We believe that there are benefits to FGT, but when you’re starting to learn about the chemical composition of essential oils (their benefits and safety guidelines), it’s best to learn about the individual chemical constituents rather than generalizations about the chemical family it belongs to.
Small Vs. Large Molecules
Another nugget of information that essential oil chemistry provides is the expected shelf life of essential oil and if it’s a top, middle or base note.
This is something that an understanding of chemical families can assist with. In chemical families, each aromatic compound shares similar molecular structures and sizes. Molecular size relates to the evaporation rate of a compound, and thus, the evaporation rate of the essential oil it’s found in. Evaporation rates, or volatility, relates to shelf life and aroma note.
This chart shows us how molecule size correlates to certain characteristics of essential oils:
|Small molecule||Evaporates quickly||Short shelf life||Top note|
|Large molecule||Evaporates slowly||Long shelf life||
Then of course there are also medium-sized molecules that fall in between the two.
Here are the general molecule sizes of compounds found in each chemical family:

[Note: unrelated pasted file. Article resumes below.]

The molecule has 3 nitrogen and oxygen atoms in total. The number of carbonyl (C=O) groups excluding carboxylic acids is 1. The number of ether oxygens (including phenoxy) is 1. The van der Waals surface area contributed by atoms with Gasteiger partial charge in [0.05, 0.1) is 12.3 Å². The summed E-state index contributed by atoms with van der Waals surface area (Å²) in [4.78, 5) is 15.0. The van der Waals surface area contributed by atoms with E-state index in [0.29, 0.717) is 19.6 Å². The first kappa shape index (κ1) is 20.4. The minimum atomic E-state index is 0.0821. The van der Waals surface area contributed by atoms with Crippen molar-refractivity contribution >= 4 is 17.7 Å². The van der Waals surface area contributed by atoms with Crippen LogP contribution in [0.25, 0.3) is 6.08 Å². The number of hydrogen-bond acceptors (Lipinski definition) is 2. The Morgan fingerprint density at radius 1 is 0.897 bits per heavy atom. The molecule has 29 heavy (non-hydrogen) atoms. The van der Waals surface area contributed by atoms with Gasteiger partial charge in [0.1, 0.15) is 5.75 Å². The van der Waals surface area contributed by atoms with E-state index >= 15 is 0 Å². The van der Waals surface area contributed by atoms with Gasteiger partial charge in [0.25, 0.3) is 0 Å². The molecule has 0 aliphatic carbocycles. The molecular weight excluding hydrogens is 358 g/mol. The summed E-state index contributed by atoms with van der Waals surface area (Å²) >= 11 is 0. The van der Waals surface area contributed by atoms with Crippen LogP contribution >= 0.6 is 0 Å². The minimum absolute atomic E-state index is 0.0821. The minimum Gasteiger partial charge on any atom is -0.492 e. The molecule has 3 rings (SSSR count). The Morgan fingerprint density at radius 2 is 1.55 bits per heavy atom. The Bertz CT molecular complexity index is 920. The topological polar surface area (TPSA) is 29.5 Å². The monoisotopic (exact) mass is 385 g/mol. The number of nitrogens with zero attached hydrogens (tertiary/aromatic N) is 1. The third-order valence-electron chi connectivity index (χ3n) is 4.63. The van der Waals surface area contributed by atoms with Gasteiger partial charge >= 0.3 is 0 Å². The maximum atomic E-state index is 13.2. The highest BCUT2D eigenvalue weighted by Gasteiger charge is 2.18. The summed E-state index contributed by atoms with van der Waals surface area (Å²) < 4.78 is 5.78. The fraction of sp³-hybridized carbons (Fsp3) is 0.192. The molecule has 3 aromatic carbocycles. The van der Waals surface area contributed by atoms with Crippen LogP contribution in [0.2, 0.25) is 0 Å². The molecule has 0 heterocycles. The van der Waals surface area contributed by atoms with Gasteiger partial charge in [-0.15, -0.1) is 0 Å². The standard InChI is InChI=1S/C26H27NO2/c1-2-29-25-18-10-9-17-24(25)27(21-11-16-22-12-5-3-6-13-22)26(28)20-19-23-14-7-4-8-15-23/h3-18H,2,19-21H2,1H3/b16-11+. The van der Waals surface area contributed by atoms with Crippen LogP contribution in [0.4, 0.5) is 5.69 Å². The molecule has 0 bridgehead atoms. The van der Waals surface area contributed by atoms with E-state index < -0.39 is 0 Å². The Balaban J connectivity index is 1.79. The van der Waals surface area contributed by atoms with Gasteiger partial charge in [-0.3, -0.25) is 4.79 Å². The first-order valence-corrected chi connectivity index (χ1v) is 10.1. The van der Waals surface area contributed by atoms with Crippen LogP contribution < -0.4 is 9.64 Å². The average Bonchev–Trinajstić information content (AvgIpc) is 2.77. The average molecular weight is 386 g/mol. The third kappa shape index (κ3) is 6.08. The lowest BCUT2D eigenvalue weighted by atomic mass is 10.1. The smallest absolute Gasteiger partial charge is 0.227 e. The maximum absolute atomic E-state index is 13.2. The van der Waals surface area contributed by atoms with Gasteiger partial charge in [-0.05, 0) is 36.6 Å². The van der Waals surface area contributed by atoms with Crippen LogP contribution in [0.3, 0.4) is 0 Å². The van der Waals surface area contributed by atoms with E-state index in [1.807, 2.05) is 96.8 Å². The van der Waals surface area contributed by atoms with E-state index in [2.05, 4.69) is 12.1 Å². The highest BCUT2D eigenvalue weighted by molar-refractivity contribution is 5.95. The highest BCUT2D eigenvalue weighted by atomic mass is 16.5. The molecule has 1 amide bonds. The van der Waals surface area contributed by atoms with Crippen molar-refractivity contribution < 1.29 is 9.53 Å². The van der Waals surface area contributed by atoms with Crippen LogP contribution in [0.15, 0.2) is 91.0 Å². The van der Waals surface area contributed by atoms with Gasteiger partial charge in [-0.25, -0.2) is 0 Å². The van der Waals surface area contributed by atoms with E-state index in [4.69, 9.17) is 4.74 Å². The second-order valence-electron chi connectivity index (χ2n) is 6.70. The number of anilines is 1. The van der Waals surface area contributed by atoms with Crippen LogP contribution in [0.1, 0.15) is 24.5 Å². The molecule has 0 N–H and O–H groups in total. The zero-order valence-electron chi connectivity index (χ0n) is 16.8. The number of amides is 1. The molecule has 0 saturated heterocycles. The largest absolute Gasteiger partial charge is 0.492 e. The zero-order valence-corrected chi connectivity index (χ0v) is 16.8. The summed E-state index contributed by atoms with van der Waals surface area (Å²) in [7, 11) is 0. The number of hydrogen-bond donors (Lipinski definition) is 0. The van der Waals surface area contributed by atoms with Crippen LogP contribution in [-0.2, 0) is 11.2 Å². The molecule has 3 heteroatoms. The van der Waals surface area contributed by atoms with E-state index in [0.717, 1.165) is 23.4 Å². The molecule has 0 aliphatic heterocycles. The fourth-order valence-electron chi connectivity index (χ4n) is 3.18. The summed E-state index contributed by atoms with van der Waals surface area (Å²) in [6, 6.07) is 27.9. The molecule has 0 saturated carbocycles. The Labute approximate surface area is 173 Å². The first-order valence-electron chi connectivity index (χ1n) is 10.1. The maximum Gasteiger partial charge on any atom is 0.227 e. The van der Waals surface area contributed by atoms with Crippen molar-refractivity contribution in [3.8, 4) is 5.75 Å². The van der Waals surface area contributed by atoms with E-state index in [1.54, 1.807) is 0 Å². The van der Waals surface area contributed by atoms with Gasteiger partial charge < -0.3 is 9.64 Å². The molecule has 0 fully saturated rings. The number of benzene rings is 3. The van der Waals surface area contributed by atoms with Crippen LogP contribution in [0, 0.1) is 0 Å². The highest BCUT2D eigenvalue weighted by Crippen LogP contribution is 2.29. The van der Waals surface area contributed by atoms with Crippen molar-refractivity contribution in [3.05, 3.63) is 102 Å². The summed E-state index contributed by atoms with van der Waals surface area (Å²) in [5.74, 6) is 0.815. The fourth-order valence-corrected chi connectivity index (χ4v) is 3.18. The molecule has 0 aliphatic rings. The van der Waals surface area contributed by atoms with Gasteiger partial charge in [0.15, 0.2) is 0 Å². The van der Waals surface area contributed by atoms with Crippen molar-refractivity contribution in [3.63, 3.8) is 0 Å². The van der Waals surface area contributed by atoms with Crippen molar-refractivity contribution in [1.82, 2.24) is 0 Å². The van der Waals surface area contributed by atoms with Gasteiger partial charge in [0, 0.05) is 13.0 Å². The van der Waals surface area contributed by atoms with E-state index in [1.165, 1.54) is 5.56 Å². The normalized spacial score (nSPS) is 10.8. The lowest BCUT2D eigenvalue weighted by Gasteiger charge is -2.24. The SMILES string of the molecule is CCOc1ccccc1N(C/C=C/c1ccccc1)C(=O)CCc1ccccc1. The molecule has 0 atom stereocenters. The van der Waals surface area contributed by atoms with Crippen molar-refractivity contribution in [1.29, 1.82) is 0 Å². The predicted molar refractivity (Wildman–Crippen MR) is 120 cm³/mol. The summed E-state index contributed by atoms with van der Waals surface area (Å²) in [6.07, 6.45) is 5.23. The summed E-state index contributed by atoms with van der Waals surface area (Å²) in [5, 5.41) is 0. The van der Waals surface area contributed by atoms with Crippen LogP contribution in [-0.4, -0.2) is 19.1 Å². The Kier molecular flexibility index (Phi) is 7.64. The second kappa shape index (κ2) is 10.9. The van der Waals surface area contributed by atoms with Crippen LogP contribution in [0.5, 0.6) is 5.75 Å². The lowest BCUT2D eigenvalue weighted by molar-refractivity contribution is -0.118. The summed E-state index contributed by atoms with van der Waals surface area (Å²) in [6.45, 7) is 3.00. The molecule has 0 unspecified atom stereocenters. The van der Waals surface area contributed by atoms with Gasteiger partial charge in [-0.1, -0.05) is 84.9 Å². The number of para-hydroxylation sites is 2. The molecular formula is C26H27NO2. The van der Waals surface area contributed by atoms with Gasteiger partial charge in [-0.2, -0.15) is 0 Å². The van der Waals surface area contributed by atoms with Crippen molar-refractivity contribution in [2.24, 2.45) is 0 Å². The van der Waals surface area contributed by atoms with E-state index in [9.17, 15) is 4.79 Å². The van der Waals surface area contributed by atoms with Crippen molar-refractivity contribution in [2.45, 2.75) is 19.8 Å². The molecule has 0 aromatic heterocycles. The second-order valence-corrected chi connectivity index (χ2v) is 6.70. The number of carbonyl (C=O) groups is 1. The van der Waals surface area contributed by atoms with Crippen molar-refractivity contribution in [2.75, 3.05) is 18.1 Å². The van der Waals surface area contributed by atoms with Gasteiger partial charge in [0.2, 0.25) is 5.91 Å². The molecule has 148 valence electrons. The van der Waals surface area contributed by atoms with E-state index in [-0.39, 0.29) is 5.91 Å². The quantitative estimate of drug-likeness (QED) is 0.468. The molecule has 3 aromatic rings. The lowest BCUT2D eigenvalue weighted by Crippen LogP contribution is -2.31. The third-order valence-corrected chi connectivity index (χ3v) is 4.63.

Because Lemon oil contains a significant amount of limonene, which belongs to the monoterpene chemical family, we know that Lemon oil evaporates quickly, has a short shelf life of 1-2 years and is a top note.
Using Essential Oil Chemistry In Aromatherapy
Once you’ve grasped essential oil chemistry comes the fun part – applying this knowledge and using your essential oils like a pro. You can rely on your knowledge to direct you to the ingredients that meet your needs based on essential oil composition, rather than browsing the Internet hoping for answers.
This guide is only the beginning. For more lessons on essential oil chemistry, we’ll drop some helpful resources below:
Essential Oil Database (Free): Discover which essential oils contain which components, and vice versa. This site is helpful if you’re comparing essential oil GC/MS reports or if you’re trying to find an essential oil based on a chemical component.
Component Database (Subscription): This helpful site describes the therapeutic properties of essential oil components and cites hundreds of clinical research papers. You can also find the component that’s right for you based on therapeutic properties.
The Chemistry of Essential Oils Online Course (Free): Essential oil chemist, Dr. Robert Pappas takes the audience through an in-depth, college-level course on essential oil chemistry. Recommended for anyone looking for a deeper understanding of aromatherapy.
Aromatherapy Certification Program (Subscription): Become a certified aromatherapist, while also learning the ins and outs of essential oil chemistry and much, much more. If you’ve thought about becoming an aromatherapist, this is your sign.
- A Beginner’s Guide: How to Interpret Gas Chromatography Mass Spectrometry Results. https://www.innovatechlabs.com/newsroom/1841/how-to-interpret-gas-chromatography-mass-spectrometry-results/
- Functional Group Theory – Does it Work? https://tisserandinstitute.org/functional-group-theory-does-it-work/